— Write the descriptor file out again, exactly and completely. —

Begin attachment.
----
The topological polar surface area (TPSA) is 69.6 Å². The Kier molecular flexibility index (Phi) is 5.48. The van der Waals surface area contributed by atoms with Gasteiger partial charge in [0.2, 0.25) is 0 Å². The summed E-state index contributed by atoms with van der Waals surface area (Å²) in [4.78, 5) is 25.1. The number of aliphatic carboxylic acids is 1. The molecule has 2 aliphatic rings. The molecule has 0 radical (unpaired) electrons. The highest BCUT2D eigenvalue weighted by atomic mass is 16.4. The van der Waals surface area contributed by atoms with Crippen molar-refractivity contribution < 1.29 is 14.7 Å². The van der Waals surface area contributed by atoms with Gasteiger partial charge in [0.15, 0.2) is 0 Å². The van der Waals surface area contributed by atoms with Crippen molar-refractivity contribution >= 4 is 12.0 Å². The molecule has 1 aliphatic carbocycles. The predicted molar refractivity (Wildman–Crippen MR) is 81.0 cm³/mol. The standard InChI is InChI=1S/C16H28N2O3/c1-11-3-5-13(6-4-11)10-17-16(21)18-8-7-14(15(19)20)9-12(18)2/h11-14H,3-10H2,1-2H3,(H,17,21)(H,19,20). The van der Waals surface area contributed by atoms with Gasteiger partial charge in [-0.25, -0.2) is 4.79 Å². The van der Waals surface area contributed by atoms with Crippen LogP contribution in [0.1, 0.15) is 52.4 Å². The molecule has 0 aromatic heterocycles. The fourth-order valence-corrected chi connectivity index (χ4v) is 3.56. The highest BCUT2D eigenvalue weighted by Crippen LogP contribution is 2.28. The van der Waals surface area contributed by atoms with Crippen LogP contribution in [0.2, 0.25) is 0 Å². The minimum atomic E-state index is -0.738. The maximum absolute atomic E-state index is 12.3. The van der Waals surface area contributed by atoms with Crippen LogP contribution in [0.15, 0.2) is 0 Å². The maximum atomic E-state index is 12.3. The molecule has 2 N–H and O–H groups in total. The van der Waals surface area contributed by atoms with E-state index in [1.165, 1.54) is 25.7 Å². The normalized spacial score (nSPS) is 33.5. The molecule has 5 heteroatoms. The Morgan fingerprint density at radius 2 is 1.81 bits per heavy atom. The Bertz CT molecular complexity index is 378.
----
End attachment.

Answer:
The topological polar surface area (TPSA) is 69.6 Å². The Kier molecular flexibility index (Phi) is 5.48. The van der Waals surface area contributed by atoms with Gasteiger partial charge in [0.2, 0.25) is 0 Å². The summed E-state index contributed by atoms with van der Waals surface area (Å²) in [4.78, 5) is 25.1. The number of aliphatic carboxylic acids is 1. The molecule has 2 aliphatic rings. The molecule has 0 radical (unpaired) electrons. The highest BCUT2D eigenvalue weighted by atomic mass is 16.4. The van der Waals surface area contributed by atoms with Crippen molar-refractivity contribution < 1.29 is 14.7 Å². The van der Waals surface area contributed by atoms with Gasteiger partial charge in [0.15, 0.2) is 0 Å². The van der Waals surface area contributed by atoms with Crippen molar-refractivity contribution >= 4 is 12.0 Å². The molecule has 1 aliphatic carbocycles. The predicted molar refractivity (Wildman–Crippen MR) is 81.0 cm³/mol. The standard InChI is InChI=1S/C16H28N2O3/c1-11-3-5-13(6-4-11)10-17-16(21)18-8-7-14(15(19)20)9-12(18)2/h11-14H,3-10H2,1-2H3,(H,17,21)(H,19,20). The van der Waals surface area contributed by atoms with Gasteiger partial charge in [-0.25, -0.2) is 4.79 Å². The van der Waals surface area contributed by atoms with Crippen LogP contribution in [0.1, 0.15) is 52.4 Å². The molecule has 0 aromatic heterocycles. The fourth-order valence-corrected chi connectivity index (χ4v) is 3.56. The highest BCUT2D eigenvalue weighted by Crippen LogP contribution is 2.28. The van der Waals surface area contributed by atoms with Crippen LogP contribution in [0.2, 0.25) is 0 Å². The minimum atomic E-state index is -0.738. The maximum absolute atomic E-state index is 12.3. The van der Waals surface area contributed by atoms with Crippen LogP contribution in [0.15, 0.2) is 0 Å². The maximum atomic E-state index is 12.3. The molecule has 2 N–H and O–H groups in total. The van der Waals surface area contributed by atoms with E-state index in [1.165, 1.54) is 25.7 Å². The normalized spacial score (nSPS) is 33.5. The molecule has 5 heteroatoms. The Morgan fingerprint density at radius 2 is 1.81 bits per heavy atom. The Bertz CT molecular complexity index is 378.